Behaviour Change

PROPAGANDA FOR CHANGE is a project created by the students of Behaviour Change (ps359) and Professor Thomas Hills @thomhills at the Psychology Department of the University of Warwick. This work was supported by funding from Warwick's Institute for Advanced Teaching and Learning.

Tuesday, March 20, 2018

Next episode in 10 seconds - Default Effect contributes to Binge Watching Netflix 

Binge watching is watching 2-6 episodes of a show in one sitting (Spangler, 2013). There are many reasons to binge watch for instance the more thrilling the show, the longer it’s watched (Pittman & Sheehan, 2015).

Personally I binge watch Netflix while eating. The ending of an episode serves as an external cue for my meal cessation as it did for 145 Americans in a research, where an empty plate or the end of a show marked the end of their meals (Wansink, 2010). However other external cues may be at play as well.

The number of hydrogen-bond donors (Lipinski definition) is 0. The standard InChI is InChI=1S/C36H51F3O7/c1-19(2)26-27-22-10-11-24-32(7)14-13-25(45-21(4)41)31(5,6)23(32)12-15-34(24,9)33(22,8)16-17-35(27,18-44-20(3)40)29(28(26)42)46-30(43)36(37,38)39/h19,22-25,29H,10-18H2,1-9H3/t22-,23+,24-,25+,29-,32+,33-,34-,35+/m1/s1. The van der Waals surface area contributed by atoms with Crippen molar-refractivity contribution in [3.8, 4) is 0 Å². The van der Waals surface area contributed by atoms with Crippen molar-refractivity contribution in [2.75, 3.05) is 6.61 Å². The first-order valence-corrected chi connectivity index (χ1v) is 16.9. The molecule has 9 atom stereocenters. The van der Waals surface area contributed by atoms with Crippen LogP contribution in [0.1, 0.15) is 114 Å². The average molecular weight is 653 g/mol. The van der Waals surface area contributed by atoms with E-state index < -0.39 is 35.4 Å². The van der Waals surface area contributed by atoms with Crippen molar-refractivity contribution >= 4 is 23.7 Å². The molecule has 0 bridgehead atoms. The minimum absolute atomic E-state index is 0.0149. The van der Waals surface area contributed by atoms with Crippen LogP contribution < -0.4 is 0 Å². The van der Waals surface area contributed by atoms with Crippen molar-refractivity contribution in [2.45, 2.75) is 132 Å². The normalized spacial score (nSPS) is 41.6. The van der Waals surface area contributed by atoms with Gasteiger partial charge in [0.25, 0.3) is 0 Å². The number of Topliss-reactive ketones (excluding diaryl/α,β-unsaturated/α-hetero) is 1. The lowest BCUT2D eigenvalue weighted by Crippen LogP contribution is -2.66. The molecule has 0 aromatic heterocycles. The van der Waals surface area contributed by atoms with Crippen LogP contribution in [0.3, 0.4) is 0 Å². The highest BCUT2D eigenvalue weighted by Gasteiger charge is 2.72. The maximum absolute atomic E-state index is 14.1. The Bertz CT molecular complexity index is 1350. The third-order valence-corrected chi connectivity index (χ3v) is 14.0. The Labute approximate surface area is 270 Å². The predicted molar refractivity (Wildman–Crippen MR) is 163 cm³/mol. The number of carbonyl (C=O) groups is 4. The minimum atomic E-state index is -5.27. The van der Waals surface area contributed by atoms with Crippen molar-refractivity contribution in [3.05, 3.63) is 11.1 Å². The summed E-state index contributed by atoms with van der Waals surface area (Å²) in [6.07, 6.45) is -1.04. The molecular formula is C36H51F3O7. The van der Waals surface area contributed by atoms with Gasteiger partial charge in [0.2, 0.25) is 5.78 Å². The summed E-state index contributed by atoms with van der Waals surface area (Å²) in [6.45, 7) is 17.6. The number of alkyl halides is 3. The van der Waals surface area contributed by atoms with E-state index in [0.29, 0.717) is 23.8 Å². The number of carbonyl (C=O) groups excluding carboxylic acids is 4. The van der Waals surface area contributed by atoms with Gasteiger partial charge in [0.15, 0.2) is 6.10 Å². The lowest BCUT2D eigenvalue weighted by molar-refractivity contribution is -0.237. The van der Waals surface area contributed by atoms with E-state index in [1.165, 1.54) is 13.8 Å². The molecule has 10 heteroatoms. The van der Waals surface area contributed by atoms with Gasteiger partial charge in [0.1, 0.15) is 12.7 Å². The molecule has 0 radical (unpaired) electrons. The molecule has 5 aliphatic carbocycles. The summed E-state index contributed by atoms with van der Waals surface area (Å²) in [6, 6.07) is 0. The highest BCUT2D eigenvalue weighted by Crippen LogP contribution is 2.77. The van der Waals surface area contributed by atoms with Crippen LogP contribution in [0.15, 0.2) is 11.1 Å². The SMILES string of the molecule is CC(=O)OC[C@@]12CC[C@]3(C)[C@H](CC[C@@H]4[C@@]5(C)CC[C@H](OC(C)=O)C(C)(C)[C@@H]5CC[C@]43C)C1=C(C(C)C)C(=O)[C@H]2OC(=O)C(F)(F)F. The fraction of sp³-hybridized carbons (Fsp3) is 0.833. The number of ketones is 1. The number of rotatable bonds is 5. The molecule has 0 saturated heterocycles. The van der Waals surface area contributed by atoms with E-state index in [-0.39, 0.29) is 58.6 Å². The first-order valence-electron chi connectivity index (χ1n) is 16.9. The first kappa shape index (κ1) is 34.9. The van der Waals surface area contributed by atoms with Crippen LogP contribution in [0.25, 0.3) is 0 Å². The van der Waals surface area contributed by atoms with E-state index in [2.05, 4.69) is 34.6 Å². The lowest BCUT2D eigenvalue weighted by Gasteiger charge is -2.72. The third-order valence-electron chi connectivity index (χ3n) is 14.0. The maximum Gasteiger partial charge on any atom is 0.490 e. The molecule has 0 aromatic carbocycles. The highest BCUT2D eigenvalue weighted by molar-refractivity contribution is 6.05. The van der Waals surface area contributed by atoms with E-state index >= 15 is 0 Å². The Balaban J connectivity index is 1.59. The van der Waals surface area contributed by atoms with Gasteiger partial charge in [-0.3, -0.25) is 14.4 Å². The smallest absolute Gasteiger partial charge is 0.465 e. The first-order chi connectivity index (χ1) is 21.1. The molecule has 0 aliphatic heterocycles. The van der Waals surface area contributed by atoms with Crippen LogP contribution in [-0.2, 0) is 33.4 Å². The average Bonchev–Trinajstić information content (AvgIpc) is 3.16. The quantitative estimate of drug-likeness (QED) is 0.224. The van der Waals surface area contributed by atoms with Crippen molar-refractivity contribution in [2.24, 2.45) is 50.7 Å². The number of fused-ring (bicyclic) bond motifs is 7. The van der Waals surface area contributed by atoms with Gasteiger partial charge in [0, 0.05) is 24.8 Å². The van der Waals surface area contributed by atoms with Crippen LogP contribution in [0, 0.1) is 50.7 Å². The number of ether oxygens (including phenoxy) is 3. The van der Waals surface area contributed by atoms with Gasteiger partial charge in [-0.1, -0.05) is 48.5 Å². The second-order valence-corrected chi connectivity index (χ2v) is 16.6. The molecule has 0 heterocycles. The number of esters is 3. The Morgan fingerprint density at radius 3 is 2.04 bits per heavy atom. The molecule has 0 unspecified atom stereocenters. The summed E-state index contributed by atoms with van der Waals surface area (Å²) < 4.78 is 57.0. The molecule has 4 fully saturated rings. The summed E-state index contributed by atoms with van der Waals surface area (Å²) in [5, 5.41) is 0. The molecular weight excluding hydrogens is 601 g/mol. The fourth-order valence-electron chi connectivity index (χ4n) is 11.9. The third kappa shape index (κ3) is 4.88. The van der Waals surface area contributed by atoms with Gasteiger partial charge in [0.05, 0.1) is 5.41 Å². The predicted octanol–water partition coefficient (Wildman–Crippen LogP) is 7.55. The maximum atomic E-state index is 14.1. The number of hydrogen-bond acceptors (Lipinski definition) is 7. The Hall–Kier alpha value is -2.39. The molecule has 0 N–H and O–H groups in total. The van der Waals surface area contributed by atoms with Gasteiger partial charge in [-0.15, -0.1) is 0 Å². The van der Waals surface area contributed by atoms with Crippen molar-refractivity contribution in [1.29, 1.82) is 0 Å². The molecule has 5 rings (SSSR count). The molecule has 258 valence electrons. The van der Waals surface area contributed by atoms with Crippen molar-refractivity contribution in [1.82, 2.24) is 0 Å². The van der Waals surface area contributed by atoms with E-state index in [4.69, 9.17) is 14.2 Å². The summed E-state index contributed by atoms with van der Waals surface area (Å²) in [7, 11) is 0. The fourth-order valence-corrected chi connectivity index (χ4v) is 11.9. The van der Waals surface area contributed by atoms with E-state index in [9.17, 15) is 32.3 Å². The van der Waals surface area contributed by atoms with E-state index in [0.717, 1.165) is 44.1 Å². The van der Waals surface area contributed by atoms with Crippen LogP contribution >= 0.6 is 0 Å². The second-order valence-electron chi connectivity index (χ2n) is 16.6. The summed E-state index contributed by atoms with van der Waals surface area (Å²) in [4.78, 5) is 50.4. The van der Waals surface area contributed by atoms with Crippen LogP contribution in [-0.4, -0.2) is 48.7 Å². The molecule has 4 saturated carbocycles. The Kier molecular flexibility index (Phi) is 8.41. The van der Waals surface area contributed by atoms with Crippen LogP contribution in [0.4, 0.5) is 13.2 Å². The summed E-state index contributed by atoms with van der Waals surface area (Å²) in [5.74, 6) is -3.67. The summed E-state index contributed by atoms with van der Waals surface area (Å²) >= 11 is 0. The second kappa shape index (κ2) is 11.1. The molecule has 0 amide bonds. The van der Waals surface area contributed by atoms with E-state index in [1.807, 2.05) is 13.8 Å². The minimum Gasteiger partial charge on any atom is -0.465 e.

I observed that when an episode ends, it automatically plays another episode in the next 10 seconds until and unless you actively chose not to. It seems very similar to the default effect where the default option will be automatically opted for in the case of no active choosing (Thaler & Sunstein, 2008). People tend to stick to the default due to the powerful effect of inertia where inaction is preferred over action (Korobkin, 1998). Therefore in my opinion, the default option of the next episode playing automatically may be a contributing external factor to binge watching especially for the lazy procrastinators that we all are!


Korobkin, R. (1998). Inertia and preference in contract negotiation: The psychological power of default rules and form terms. Vand. L. Rev.51, 1583.

Pittman, M., & Sheehan, K. (2015). Sprinting a media marathon: Uses and gratifications of binge-watching television through netflix. First Monday, 20(10).

Spangler, T. (2013). Netflix survey: binge-watching is not weird or unusual. Retrieved from

Thaler Richard, H., & Sunstein Cass, R. (2008). Nudge: Improving decisions about health, wealth, and happiness.

Wansink, B. (2010). From mindless eating to mindlessly eating better. Physiology & behavior100(5), 454-463.

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